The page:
Itron offers a communications platform that can support multiple applications. One such application is Distribution Automation (DA), providing communications to distribution network devices such as switches, reclosers, line sensors, fault indicators, transformer monitors and capacitor-bank controllers.
For high value assets like switches and reclosers, Itron supplies a hardware device known as a Remote Bridge. This is a standalone device that can be readily installed within a control box and interface to the controller using serial or Ethernet.
Itron also has a number of Communications Modules of different form factors that are typically embedded directly into electricity meters. For lower cost and higher volume DA assets, this can be a more cost effective solution than utilizing a Remote Bridge. Furthermore, in some applications, for example an inductively powered lined sensor, power and space constraints don’t allow the use of a Remote Bridge.
IPv4 Network steps
IPv6 Network steps
The typical DA network architecture is shown in Figure 1. DA/SCADA traffic flows are shown in dark blue, going from the endpoint (e.g. NIC integrated DA device) via other Remote Bridges and Relays to a Master Bridge. The Master Bridge provides the gateway between the RF mesh and the backhaul network, and is typically installed at a substation with IP backhaul. SCADA traffic is then transported across the utility’s backhaul network to the SCADA/DMS/EMS system. The Bridges and DA NIC can be configured with either IPv4 or IPv6 addresses.
Figure 1: DA and AMI Network Topology
Device management traffic is shown in dark green. This includes collection of statistics, managing configuration, firmware, etc. This traffic typically follows a different path and exits the mesh at an Access Point and uses a different backhaul network to get back to the back office software. This software includes UIQ (primarily for metering) and GridScape (primarily for DA devices).
Other network architectures are possible. As an example it is possible to have so called “In-band-monitoring” where the Device management traffic flows through the Master Bridge. This is often used for DA only customers. Please consult with Itron personnel to discuss further.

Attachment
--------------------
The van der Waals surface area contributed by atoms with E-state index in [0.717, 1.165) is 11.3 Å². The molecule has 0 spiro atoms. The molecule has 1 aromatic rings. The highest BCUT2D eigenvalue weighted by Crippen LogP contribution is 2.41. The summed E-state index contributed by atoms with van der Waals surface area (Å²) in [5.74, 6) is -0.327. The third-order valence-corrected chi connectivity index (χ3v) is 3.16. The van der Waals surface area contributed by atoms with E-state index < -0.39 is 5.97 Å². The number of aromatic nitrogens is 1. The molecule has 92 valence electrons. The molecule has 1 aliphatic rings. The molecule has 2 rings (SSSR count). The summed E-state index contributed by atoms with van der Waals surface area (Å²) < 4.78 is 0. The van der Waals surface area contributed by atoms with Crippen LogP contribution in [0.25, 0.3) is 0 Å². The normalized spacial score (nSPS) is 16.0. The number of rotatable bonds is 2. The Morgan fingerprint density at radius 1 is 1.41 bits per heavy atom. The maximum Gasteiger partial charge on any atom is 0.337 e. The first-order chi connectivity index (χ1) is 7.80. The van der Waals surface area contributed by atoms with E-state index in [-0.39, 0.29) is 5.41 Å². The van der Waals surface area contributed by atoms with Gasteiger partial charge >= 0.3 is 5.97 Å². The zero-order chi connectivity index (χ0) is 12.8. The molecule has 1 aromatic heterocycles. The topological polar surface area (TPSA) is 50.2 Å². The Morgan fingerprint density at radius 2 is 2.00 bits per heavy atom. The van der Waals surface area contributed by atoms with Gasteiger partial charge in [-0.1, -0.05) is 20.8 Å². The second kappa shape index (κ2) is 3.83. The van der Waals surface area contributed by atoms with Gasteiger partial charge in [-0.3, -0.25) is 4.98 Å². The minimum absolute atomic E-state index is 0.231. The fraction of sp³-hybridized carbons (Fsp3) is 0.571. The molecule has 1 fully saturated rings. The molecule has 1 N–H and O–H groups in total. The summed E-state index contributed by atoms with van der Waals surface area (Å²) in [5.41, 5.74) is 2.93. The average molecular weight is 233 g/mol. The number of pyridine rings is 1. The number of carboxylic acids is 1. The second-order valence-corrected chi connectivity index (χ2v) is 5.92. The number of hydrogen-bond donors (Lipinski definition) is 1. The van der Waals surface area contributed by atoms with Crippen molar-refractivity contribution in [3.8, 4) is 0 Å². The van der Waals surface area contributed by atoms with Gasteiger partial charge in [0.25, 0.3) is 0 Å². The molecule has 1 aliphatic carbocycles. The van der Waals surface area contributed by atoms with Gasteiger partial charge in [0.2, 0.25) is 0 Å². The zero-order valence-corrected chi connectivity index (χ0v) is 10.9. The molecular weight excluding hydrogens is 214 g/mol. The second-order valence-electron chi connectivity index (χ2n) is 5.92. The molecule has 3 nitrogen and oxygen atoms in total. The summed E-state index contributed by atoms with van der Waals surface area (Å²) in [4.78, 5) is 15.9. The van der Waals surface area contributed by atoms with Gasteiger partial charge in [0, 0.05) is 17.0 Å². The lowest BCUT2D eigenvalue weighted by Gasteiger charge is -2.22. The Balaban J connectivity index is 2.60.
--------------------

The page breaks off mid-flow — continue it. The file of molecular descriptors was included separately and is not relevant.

Communications Module Integration
The Communications Module or Network Interface Card (NIC), is available in a number of form factors. The DA NIC is based on the NIC511 Communications Module, which has a rectangular form factor and is shown below in Figure 2.
Figure 2: DA NIC
The DA NIC features a single TTL-level serial Universal Asynchronous Receiver/Transmitter (UART) for interfacing with the DA device (e.g. RTU). Please refer to the individual product specification documents for further details on the DA NIC.
Interfacing between the DA device and the NIC is via the serial UART. The NIC can be configured to operate in one of two modes – DNP3 or “raw”. In DNP3 mode, the NIC performs conversion between serial and IP, resulting in the endpoint appearing as a DNP3/IP device from the SCADA Master’s perspective. “raw” mode allows encapsulation of generic serial data in IP frames.
To illustrate how this works, a simplified network diagram is shown in Figure 3, The IP addresses of the key devices are shown in the diagram, including the DA NIC which is configured with address 10.110.249.1. The SCADA Master initiates a TCP/IPv4 connection to the NIC on port 20,000. With the connection established, the SCADA Master then sends through this connection to the DNP3 device with address 6517. The NIC receives the DNP3/TCP/IP message, strips off the TCP/IP header and forwards the DNP3 packet as a serial message to the DA device. The DNP device responds with a serial message, the NIC encapsulates the serial message in a TCP/IP frame and forwards back through the open TCP session to the SCADA Master.
Figure 3: Simplified Network Diagram (DNP3)
The “raw” mode operates in much the same way, but uses TCP port 2001 on the NIC, and will encapsulate any generic serial data.
As part of the DA Development Kit, the following equipment will be supplied:
Field Service Unit (FSU) - This hardware device connects to a PC via USB and allows the software to communicate with Itron devices over the radio network. Figure 4 contains a photograph of the FSU.
Figure 4: FSU
Master Bridge – Itron hardware device that provides the gateway between the RF mesh network and the backhaul SCADA network. Figure 5 contains a photograph of the Master Bridge.
Figure 5: Master Bridge
5 x DA NICs – Communications Modules or NICs that are embedded within the DA device.
1 x 12VDC Plug Pack Power Supply for the Master Bridge
5 x L-com HG903RD-SM 50Ω antennas, for use with the Master Bridge
Communications Tester (CT) – Software used in conjunction with the FSU, which allows for configuration and diagnosis of Itron devices.
Bridge Configurator (BC) – Software used in conjunction with the FSU, which allows for configuration, diagnosis and troubleshooting of DA networks.